What happens after a potential customer encounters your website for the first time?
How about existing clients? Where do they stop for information? Do they end up where you want them to? More importantly, do they get what they came for?
You can plot their course to find the answers to those questions. It’s called “customer journey mapping” and if you’re marketing products or services online, it is worth your while to do it.
The Case for Mapping Your Customer’s Journey
“Mapping” is simply identifying all of the places (“touchpoints”) where you have an opportunity to communicate with your customer and showing how they connect together.
When you do that, you can see if customers are veering away from the destination you want them to go at certain points—indicating there’s a problem—or proceeding along the path that achieves both of your respective goals.
Those trouble spots may need minor content fixes or refined messaging to make sure you are reaching your core audiences.
They can also be opportunities to communicate with the user directly. For example, leaving a page abruptly or an unfinished task could trigger an email or pop-up, saying, “We noticed you’ve encountered a problem. How can we help?” In other words, you can intervene before you lose him or her for good.
Let’s say an animal rescue nonprofit relies heavily on volunteer workers to achieve its mission. It uses an online application to screen potential volunteers. By tracking users’ movements on the site, the rescue group realizes a third of its visitors are giving up on the form before completing the application.
It could mean the form is too complicated or not compatible with certain browsers. Regardless of the cause, the organization can now troubleshoot and fix the issue.
Mapping isn’t just for drawing in new clients; it’s equally important for keeping the ones you have. It’s about understanding how your customer is using the site and if it’s working.
And if it is working perfectly, you can still optimize those touchpoints with content that nudges users toward those all-important conversions.
In short, mapping protects the investment you’ve made in understanding your customer persona, writing an editorial mission statement, and developing a winning content strategy.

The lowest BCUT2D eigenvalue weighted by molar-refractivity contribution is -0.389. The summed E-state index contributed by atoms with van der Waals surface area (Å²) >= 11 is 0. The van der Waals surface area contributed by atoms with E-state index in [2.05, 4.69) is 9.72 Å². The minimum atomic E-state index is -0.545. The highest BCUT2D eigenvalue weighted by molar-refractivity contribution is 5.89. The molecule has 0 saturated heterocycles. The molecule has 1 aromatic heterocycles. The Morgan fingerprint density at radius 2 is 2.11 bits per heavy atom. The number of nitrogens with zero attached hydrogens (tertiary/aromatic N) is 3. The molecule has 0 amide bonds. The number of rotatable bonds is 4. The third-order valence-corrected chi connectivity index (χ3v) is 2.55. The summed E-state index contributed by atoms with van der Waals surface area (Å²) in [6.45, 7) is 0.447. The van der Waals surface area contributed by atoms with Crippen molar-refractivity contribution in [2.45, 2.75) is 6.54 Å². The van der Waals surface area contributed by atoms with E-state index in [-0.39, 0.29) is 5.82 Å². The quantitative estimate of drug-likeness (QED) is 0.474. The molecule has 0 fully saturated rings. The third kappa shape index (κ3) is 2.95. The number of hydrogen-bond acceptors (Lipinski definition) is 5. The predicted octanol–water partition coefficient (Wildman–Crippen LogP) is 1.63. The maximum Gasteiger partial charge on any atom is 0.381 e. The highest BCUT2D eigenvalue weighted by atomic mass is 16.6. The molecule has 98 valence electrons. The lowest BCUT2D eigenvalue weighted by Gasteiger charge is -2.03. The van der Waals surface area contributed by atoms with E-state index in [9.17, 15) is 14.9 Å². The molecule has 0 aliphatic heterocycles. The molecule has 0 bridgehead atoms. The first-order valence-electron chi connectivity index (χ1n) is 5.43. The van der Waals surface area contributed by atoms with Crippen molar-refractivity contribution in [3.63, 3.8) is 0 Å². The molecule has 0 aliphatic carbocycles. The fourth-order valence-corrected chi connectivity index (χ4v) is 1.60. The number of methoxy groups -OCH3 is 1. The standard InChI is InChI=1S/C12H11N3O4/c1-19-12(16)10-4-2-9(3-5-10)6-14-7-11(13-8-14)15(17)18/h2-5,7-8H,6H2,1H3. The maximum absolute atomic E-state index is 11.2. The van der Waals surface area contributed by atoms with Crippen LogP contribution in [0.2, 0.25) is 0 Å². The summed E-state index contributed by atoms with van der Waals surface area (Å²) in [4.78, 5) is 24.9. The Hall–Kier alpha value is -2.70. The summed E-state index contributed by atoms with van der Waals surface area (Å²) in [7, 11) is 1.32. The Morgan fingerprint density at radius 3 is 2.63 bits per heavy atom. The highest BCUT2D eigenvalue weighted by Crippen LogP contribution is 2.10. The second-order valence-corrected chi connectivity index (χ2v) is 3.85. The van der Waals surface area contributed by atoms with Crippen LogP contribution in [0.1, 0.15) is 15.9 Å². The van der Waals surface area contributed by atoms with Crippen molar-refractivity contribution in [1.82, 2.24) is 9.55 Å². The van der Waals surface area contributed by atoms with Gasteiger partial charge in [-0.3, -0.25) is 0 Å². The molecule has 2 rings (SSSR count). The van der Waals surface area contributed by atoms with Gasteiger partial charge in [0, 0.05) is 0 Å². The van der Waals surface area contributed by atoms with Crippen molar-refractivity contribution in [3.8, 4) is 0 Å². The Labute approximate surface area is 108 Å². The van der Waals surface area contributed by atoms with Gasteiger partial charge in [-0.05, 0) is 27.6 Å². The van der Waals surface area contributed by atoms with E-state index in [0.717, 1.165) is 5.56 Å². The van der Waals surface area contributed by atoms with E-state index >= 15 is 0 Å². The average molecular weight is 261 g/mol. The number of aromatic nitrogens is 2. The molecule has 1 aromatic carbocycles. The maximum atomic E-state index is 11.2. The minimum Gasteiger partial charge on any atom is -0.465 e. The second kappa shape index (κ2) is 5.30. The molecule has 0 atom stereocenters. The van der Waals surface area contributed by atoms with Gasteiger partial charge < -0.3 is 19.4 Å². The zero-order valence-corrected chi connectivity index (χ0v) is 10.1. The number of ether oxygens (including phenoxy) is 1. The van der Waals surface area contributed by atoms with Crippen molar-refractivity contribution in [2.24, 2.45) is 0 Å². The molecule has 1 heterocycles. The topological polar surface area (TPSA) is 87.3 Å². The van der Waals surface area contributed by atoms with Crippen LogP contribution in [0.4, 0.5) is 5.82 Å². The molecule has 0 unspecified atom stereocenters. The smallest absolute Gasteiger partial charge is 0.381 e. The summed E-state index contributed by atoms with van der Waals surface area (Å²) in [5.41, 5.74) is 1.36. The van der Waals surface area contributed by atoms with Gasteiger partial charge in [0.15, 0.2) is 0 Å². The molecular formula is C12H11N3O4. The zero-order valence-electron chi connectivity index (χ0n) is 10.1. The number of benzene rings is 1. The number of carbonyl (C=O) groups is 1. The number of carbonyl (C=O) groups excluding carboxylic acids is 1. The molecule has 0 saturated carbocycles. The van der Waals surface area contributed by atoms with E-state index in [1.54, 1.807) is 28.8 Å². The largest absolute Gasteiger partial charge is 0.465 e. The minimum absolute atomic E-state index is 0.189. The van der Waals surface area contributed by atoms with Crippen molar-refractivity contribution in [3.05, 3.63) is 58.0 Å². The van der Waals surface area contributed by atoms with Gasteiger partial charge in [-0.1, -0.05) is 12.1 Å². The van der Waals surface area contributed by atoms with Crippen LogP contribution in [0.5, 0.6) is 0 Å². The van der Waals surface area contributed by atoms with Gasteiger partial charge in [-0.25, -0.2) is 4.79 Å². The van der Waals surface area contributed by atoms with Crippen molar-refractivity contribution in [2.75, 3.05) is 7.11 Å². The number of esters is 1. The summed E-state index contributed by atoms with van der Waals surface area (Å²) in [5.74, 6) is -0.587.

How Do You Go About Mapping the Journey?
Like nearly all things in digital marketing, mapping the journey is a mix of quantitative and qualitative analysis. The former provides the “what” and the latter gives you the “why” so you can take action.
Electric Lemonade offers mapping as part of our monthly content marketing services. While no two maps will be exactly alike, we’ve summarized the basic steps here:
- Define the behavioral stages based on your customer persona (e.g., awareness/discovery, research/comparison, and selection/purchase).
- Identify client goals for each stage using tools such as user testing, surveys, or customer service emails to understand what customers need as they move through the journey. During mapping, reference these goals to make sure the site supports them.
- Use Google Analytics to find the touchpoints.
- Capture data in a spreadsheet or infographic to provide visual representation of the customer’s journey.
- Analyze the quantitative and qualitative data to see if goals are being met.
- Use the data to adjust content delivery to correct or improve user experience and increase conversions, driving action toward your mutual goals.
We Don’t Stop There
Your customers or clients will undoubtedly change course over time and so should you. As a monthly client, Electric Lemonade will periodically update your map to ensure your customers’ critical needs are met.
Please fill out our secure online form below to learn more about content mapping for your business.